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T = ( 1 2 d b 1 2 d 2 d 2 b 1 2 b 1 2 b 2 + 4 d b 1 b 2 1 2 d b 1 4 d b 2 + 4 d 2 b 1 b 2 ) ,
( x l α l ) = T l ( x 0 α 0 ) ,
T l ( A B C D ) l = 1 sin θ × ( A sin l θ sin ( l 1 ) θ B sin l θ C sin l θ D sin l θ sin ( l 1 ) θ )
cos θ 1 2 ( A + D ) = 1 2 d b 1 2 d b 2 + 2 d 2 b 1 b 2 .
T N = I the identity matrix .
θ = 2 K π / N ,
d ± = b 1 + b 2 2 ± 1 2 ( b 1 2 + b 2 2 + 2 b 1 b 2 cos θ ) 1 2 θ = 2 K π / N ,
d = b [ 1 ± cos ( K π / N ) ] .
d = ( b 1 / 2 ) [ 1 cos ( 2 K π / N ) ] .
α 0 = w 2 / b 2 ,
α 0 = υ 2 d { 1 ± [ b 1 ( b 2 d ) b 2 ( b 1 d ) ] 1 2 } ,
x l ( 2 ) = w 2 cos l θ
x l ( 1 ) = ± w 2 [ b 1 ( b 2 d ) b 2 ( b 1 d ) ] 1 2 cos ( l + 1 2 ) θ ,
x l ( 2 ) = υ 2 cos ( θ / 4 ) cos ( l 1 4 ) θ
x 1 ( 1 ) = ± υ 2 cos ( θ / 4 ) [ b 1 ( b 2 d ) b 2 ( b 1 d ) ] 1 2 cos ( l + 1 4 ) θ .
( y 0 β 0 ) = T M ( x 0 α 0 ) ,
x l ( 2 ) 2 + y l ( 2 ) 2 2 x l ( 2 ) y l ( 2 ) cos M θ = w 2 2 sin 2 M θ .
x l 2 w 2 2 ( 1 + cos M θ ) + y l 2 w 2 2 ( 1 cos M θ ) = 1 ,
x l ( 1 2 ) 1 2 ( x l ( 2 ) y l ( 2 ) )
y l ( 1 2 ) 1 2 ( x l ( 2 ) + y l ( 2 ) ) .
x l ( 2 ) = ± w 1 [ b 2 ( b 1 d ) b 1 ( b 2 d ) ] 1 2 cos ( l + 1 2 ) θ .
y l ( 2 ) = ± w 1 [ b 2 ( b 1 d ) b 1 ( b 2 d ) ] 1 2 cos ( l + M + 1 2 ) θ .
x l ( 2 ) 2 + y l ( 2 ) 2 2 x l ( 2 ) y l ( 2 ) cos M θ = w 1 2 b 2 ( b 1 d ) b 1 ( b 2 d ) sin 2 M θ .
( w 1 / w 2 ) 2 = b 1 ( b 2 d ) / b 2 ( b 1 d ) .
E · ( v × n ˆ 1 ) = 0 , E · ( v × n ˆ 2 ) = 0 ,
1 ρ = [ d ( b 1 + b 1 d ) ( d b 1 ) ( d b 2 ) ] 1 2 | 2 d b 1 b 2 | .
d = [ ( b 1 + b 2 ) / 2 ] ± 1 2 ( b 2 2 b 1 2 ) , 1 2 | b 2 | | b 1 | .
1 ρ = 2 b 1 [ d ( b 1 + b 2 d ) ( d b 1 ) ( d b 2 ) ] 1 2 | 2 d b 1 b 2 | .
K / N = 1 2 π cos 1 ( b 1 / b ) , | b 2 | | b 1 | .
ν 0 = c 2 d { q + 1 π ( 1 + m + n ) cos 1 [ ( 1 d b 1 ) ( 1 d b 2 ) ] 1 2 } .
cos 2 θ 2 1 + cos θ 2 = ( 1 d b 1 ) ( 1 d b 2 ) .
ν 0 = ( c / 2 d ) [ q + ( 1 / π ) ( 1 + m + n ) ( θ / 2 ) ] .
ν 0 = ( c / 2 N d ) [ N q + K ( 1 + m + n ) ] .
I I 0 = { 1 N [ 1 + ( A / T ) ] 2 1 1 + [ 4 π d / c ( 1 R ) ] 2 ( ν ν 0 ) 2 } ,
P = ( I / I 0 ) P 0 ,
P 0 I 0 π w 0 2 = I 0 λ [ d ( d b 1 ) ( d b 2 ) ( b 1 + b 2 d ) ] 1 2 | 2 d b 1 b 2 | .
P = I 0 λ [ d ( d b 1 ) ( d b 2 ) ( b 1 + b 2 d ) ] 1 2 | 2 d b 1 b 2 | × { 1 N 1 [ 1 + ( A / T ) ] 2 1 1 + [ 4 π d / c ( 1 R ) ] 2 ( ν ν 0 ) 2 } .
P = I 0 λ [ d ( 2 b d ) ] 1 2 2 [ 1 N 1 [ 1 + ( A / T ) ] 2 × 1 1 + [ 4 π d / c ( 1 R ) ] 2 ( ν ν 0 ) 2 ] ( b 1 = b 2 = b )
P = I 0 λ [ d ( b 1 d ) ] 1 2 [ 1 N 1 [ 1 + ( A / T ) ] 2 × 1 1 + [ 4 π d / c ( 1 R ) ] 2 ( ν ν 0 ) 2 ] ( b 2 = ) .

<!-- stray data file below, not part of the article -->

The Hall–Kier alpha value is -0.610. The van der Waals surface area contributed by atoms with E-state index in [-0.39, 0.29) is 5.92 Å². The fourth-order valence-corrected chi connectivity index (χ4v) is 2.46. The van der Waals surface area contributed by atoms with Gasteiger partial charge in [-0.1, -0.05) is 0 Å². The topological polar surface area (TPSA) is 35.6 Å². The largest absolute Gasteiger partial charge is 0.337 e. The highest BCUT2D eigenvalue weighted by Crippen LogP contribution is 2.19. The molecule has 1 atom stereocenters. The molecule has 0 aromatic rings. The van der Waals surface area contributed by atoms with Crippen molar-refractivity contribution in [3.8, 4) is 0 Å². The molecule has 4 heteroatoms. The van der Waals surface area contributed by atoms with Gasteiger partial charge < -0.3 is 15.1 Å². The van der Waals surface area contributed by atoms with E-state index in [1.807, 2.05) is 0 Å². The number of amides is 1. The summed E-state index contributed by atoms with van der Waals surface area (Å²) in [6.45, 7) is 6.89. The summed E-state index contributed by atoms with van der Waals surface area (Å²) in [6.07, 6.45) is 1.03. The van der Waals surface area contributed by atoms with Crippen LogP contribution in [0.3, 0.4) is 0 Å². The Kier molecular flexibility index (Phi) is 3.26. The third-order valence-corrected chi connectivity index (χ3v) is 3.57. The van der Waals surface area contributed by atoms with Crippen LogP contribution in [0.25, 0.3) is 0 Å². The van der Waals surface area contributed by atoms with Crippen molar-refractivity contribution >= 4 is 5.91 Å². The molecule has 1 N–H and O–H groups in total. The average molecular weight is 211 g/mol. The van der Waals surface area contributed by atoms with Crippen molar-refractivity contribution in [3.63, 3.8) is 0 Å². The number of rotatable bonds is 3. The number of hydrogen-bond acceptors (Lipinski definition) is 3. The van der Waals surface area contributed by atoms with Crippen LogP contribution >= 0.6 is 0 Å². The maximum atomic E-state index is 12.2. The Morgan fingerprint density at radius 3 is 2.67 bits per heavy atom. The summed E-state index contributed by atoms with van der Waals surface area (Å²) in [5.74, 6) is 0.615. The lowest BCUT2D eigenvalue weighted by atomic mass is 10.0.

1 ρ = | 2 ( 1 g < ) g 1 + g 2 2 g 1 g 2 | [ g 1 g 2 ( 1 g 1 g 2 ) ] 1 2 ,
g 1 1 ( d / b 1 ) , g 2 1 ( d / b 2 ) ,
g < = g 1 if | 1 g 1 | > | 1 g 2 | ,
g < = g 2 if | 1 g 1 | < | 1 g 2 | .
g 1 g 2 = cos 2 ( θ / 2 ) ,
( 2 d / λ ) q 1 + m + n = ( 2 d / λ ) q 1 + 2 p + l = K N = 1 π cos 1 × [ ( 1 d b 1 ) ( 1 d b 2 ) ] 1 2 .
A has coordinates [ b 2 ( 1 cos i ) + b 1 d , b 2 sin i ] , B has coordinates [ b 1 cos ϕ , b 1 sin ϕ ] ,
C has coordinates [ b 2 ( 1 cos i ) + b 1 d , b 2 sin i ] .
b 1 sin ϕ b 2 sin i = [ d b 2 ( 1 cos i ) b 1 ( 1 cos ϕ ) ] tan ( ϕ i )
b 1 sin ϕ + b 2 sin i = [ d b 2 ( 1 cos i ) b 1 ( 1 cos ϕ ) ] tan ( ϕ + i ) .
sin ϕ [ b 2 ( b 1 + b 2 d ) cos i ] = 0.
sin i [ b 1 ( b 1 + b 2 d ) cos ϕ ] = 0.
i = 0 in which case d = b 1 ,
ϕ = 0 in which case d = b 2 ,
cos ϕ = b 1 b 1 + b 2 d and cos i = b 2 b 1 + b 2 d .
d min b ( a 2 / 2 b ) .
A is the point [ O , b 2 sin α , b 1 d + b 2 ( 1 cos α ) ] , B is the point [ b 1 sin β , O , b 1 cos β ] , C is the point [ O , b 2 sin α , b 1 d + b 2 ( 1 cos α ) ] , D is the point [ b 1 sin β , O , b 1 cos β ] ,
O 2 is the point [ O , O , b 1 + b 2 d ] .
d = b 2 ( 1 cos α ) + b 1
d = b 1 ( 1 cos β ) + b 2 .
d max b + ( a 2 / 2 b ) .
b 1 = b 10 [ 1 + ( e 1 2 / 2 ) cos 2 ( ψ θ 1 ) ]
b 2 = b 20 [ 1 + ( e 2 2 / 2 ) cos 2 ( ψ θ 2 ) ] ,
( b 10 + b 20 ) / 2 ± 1 2 [ ( b 10 2 + b 20 2 + 2 b 10 b 20 cos θ ) ] 1 2 .
d N = d N 0 [ 1 + ( E 1 2 / 2 ) cos 2 ( ψ θ 1 ) + ( E 2 2 / 2 ) cos 2 ( ψ θ 2 ) ] ,
E 1 2 ( d N 0 b 20 ) e 1 2 2 d N 0 b 10 b 20
E 2 2 ( d N 0 b 10 ) e 2 2 2 d N 0 b 10 b 20 .
tan 2 ψ p r = E 1 2 sin 2 θ 1 + E 2 2 sin 2 θ 2 E 1 2 cos 2 θ 1 + E 2 2 cos 2 θ 2 .
d N min max = d N 0 [ 1 + ( E 1 2 / 2 ) sin 2 ( ψ 0 θ 1 ) + ( E 2 2 / 2 ) sin 2 ( ψ 0 θ 2 ) ]
d N max min = d N 0 [ 1 + ( E 1 2 / 2 ) cos 3 ( ψ 0 θ 1 ) + ( E 2 2 / 2 ) cos 2 ( ψ 0 θ 2 ) ]
d N = d N min [ 1 + ( d N max d N min ) d N min cos 2 ( ψ ψ 0 ) ] .
L = 2 N d N [ 1 + w 1 2 ( b 1 + b 2 2 d N ) 2 d N b 1 ( b 2 d N ) + fourth and higher order terms ]
= 2 N d N [ 1 + w 2 2 ( b 1 + b 2 2 d N ) 2 d N b 2 ( b 1 d N ) + fourth and higher order terms ] .
w N [ ( L / 2 N ) d N ] 1 2 .
w N | d d N | 1 2 ,
d d N min ( 1 + ) ,
w N | d N max d N min d N min cos 2 ( ψ ψ 0 ) | 1 2 .